In my strand of psychotherapy we've recently learned about a concept called a "condition of worth".
The thinking goes in formative years - and beyond - other peoples' values are often foisted on us - sometimes we're conscious of them - sometimes not. Sometimes they are useful - in as much as they resonate with our own, core beliefs - but if we internalize those that don't sit with us - then it is said we have adopted a "condition of worth".
"Oh Johnny, you’re brilliant at football" (when Johnny is a bit crap - and knows it) is a condition of worth. Johnny is likely to attempt to fulfill the condition - or rebel against it. In either case the condition hasn't resonated with what he "really" knows. A conflict is established.
It follows of course, that negative conditions "you're stupid, you're not attractive, you're thick" are equally damaging - but these are usually more obvious than those that appear - at least on the surface - to be well meaning and "positive" - these are the ones I'm particularly interested in from a brand's persepective.
Are overtly positive messages made by brands distorting society’s own sense of self?
"Your Asda" - it may well resonate with you - perhaps you really love Asda - but for those of us who believe them (with a mountain of good evidence) to be exploitative, money grabbing and ultimately bad for the people who make their products and consume them - it jars. It makes our lives less colorful when we are told something is ours when it is not (and we don't want it) - but it sets up a conflict, all of us, as a society, may eventually need to resolve.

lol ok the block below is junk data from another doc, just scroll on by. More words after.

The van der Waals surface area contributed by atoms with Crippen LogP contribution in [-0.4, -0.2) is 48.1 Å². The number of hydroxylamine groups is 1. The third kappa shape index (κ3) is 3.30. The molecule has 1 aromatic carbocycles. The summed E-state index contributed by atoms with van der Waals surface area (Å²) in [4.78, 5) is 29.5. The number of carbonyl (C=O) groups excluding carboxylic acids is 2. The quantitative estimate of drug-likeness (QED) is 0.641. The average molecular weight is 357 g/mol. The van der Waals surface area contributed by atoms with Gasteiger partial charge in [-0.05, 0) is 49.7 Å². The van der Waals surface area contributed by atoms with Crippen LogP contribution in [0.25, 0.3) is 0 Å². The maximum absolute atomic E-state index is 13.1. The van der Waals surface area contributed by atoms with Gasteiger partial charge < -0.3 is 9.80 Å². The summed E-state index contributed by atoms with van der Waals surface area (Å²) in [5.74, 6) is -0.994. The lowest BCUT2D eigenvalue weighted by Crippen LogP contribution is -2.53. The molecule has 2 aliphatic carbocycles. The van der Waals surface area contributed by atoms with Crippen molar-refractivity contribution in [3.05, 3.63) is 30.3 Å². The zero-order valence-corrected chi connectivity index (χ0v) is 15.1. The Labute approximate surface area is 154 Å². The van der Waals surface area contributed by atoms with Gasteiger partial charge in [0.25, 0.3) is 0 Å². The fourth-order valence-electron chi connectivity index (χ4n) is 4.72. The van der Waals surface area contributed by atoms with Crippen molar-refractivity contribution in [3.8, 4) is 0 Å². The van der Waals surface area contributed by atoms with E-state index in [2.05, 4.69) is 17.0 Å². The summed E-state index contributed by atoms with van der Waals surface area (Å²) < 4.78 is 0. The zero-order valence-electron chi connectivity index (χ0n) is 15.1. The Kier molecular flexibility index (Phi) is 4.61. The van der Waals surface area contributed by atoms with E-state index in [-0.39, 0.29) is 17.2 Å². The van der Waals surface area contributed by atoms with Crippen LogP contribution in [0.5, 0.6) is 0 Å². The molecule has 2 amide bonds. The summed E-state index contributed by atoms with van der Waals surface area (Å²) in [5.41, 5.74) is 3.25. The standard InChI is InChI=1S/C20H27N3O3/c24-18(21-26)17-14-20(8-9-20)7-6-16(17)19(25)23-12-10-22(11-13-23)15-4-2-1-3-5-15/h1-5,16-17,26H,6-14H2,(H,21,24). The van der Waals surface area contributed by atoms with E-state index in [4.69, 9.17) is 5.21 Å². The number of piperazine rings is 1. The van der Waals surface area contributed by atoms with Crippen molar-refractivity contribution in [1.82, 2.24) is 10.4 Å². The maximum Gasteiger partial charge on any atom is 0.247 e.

For the majority of us who don't believe £2 t-shirts, being made by 6 year olds in sweat shops on the other side of the world, is a good idea (whilst acknowledging that by no means all manufacturing in the developing world is a bad thing) this mismatch is like something smelly in the fridge. We can ignore it for a while, but sooner or later, we’re going to need to clean it up.
Take any metric, any measurement of happiness since the 1970s and it has fallen. Is angst within western societies deeper these days because we don't have the tools to resolve the psychological conflicts brands create?
When I see "your Asda" - my own reaction is to think - you're nothing to do with me, I don't support or endorse your way of doing business. I go home - I have a rant - maybe I write a post on my blog. In some small way I have a means of partial resolution. I invite myself to try and square the conflict between my core values and those being forced upon me. But it's not easy.....
Perhaps there's a body of work on this - I'm certainly going to look into it. In the meantime I have a new client...Nestle....